• In accordance with the present disclosure, there is provided a retractable, insulative enclosure for a fluid conduit and connective fitting of a fluid transfer hose. The enclosure may include a tubular interface collar mounted to the end of the outer jacket of the fluid transfer hose in an axially-abutting relationship therewith and forming an airtight seal therebetween. A tubular bellows is disposed within the interface collar and is fastened at a first longitudinal end to an interior of the interface collar. A second longitudinal end of the bellows is fastened to a pass-through collar positioned axially adjacent to the interface collar. A tubular slide cuff is mounted to the exterior of the pass-through collar and extends over the bellows and the interface collar. A connecting nut is rotatably mounted to the pass-through collar and is adapted to be removably connected to a connecting port of a fluid-holding structure. The slide cuff is axially displacable relative to the interface collar between a retracted position, wherein the connecting nut, pass-through collar, and bellows are retracted to provide access to the connective fitting, and an extended position, wherein the fitting is entirely covered by the enclosure.
  • When using the enclosure to connect the fluid transfer hose to fluid-holding structure, such as a tank, an operator may manually grip and displace the slide cuff longitudinally relative to the interface cuff to the retracted position. The bellows is thereby axially compressed and the connecting nut, pass-through collar, and slide cuff are retracted to expose the fitting. The fitting is then moved into engagement with a complementary fitting of a fluid transfer conduit extending from the tank and is tightened thereupon. The exposed fitting can be accessed by a tool for tightening the fitting and establishing a high-pressure fluid connection between the hose and the tank.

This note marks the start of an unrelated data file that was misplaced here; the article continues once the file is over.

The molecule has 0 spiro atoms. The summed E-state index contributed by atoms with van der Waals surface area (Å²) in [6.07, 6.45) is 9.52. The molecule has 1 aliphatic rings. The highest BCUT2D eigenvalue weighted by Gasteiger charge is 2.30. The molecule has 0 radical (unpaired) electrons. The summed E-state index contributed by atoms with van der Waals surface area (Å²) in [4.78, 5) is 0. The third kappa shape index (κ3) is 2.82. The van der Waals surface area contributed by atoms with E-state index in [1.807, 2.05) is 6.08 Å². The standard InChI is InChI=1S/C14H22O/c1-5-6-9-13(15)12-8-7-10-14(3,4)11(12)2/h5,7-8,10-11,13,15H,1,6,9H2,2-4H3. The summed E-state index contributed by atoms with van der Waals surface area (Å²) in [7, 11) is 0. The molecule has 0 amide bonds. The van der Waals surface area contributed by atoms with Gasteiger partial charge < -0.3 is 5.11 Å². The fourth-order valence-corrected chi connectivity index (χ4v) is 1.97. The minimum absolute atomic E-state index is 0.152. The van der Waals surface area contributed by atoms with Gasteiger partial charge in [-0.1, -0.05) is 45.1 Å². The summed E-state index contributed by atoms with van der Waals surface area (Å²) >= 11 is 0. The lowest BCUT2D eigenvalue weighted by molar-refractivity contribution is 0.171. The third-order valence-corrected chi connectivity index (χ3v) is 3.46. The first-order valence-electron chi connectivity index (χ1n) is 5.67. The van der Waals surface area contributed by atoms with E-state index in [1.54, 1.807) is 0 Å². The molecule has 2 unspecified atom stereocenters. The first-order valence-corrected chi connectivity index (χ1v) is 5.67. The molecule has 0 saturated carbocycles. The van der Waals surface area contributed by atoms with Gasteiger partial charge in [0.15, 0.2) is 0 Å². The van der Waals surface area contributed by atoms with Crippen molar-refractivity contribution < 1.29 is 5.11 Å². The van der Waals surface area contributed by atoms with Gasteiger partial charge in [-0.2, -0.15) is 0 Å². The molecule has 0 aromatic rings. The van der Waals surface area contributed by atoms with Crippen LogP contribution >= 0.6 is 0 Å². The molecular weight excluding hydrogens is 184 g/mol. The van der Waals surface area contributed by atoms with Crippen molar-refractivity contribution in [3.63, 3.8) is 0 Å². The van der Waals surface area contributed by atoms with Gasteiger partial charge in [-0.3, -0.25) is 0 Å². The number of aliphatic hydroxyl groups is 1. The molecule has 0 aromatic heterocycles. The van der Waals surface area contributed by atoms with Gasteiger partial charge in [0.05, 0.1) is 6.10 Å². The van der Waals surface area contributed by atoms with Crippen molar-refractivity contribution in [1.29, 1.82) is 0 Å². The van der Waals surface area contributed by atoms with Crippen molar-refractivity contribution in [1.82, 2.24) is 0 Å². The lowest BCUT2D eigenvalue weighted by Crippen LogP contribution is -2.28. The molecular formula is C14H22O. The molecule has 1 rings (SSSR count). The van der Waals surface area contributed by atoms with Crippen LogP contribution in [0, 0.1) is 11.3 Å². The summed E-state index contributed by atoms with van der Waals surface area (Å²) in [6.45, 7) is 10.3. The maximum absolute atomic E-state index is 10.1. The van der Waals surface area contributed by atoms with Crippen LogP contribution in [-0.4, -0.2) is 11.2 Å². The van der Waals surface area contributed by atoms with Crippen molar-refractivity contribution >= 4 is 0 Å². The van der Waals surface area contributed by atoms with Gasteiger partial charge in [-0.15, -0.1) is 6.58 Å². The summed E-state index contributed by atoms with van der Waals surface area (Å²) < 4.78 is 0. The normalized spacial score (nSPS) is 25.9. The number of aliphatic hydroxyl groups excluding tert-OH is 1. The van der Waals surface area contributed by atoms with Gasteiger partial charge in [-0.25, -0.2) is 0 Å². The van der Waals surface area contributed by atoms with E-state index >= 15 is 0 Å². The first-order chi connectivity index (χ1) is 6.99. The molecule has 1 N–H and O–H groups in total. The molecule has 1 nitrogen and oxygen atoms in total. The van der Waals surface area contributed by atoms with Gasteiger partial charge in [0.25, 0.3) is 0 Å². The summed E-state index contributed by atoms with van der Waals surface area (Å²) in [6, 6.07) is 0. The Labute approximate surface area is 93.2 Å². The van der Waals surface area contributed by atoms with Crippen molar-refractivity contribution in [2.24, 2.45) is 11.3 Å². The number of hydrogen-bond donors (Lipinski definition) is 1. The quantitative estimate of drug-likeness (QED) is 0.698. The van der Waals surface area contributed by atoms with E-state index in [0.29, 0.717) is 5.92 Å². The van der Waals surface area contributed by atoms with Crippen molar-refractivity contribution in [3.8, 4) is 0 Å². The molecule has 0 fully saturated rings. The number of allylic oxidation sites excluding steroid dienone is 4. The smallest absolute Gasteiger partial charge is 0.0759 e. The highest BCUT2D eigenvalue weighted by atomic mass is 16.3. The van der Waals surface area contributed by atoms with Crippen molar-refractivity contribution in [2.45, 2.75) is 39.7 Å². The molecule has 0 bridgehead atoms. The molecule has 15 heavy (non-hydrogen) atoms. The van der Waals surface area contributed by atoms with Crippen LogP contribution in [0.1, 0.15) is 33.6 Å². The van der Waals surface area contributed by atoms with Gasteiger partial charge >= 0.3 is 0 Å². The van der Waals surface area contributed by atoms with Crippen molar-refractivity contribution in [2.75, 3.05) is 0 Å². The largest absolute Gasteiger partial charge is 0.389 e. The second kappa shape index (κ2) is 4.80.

• After the fitting has been sufficiently tightened, the operator may manually grip and longitudinally displace the slide cuff relative to the interface cuff to an extended position, wherein the connecting nut engages a complementary connecting port on the tank. The bellows, slide cuff, and pass-through collar are thereby extended over the fluid conduit and the connected fittings. The connecting nut can then be fastened to the connecting port to secure the hose to the tank. Connected thusly, the enclosure provides an airtight conduit that surrounds the high-pressure fittings. Air can subsequently be evacuated from the enclosure and the fluid transfer hose by a vacuum device to create a highly-insulative vacuum jacket that surrounds the fluid conduits and the fittings.
  • An embodiment of the device disclosed herein can thus include an interface collar adapted to be mounted to an end of the cryogenic fluid handling hose, a bellows coupled at a first end to the interface collar and coupled at a second end to a pass-through collar, and a slide cuff coupled to the pass-through collar and extending over at least a portion of the bellows and the interface collar. The slide cuff may be axially displaceable relative to the interface collar to facilitate movement of the slide cuff between a retracted position and an extended position. The device may further include a connecting nut coupled to the pass-through collar. The connecting nut may be configured to releasably engage a portion of the cryogenic fluid holding structure. In the extended position the pass-through collar and the bellows may form a sealed conduit between the cryogenic fluid handling hose and the cryogenic fluid holding structure.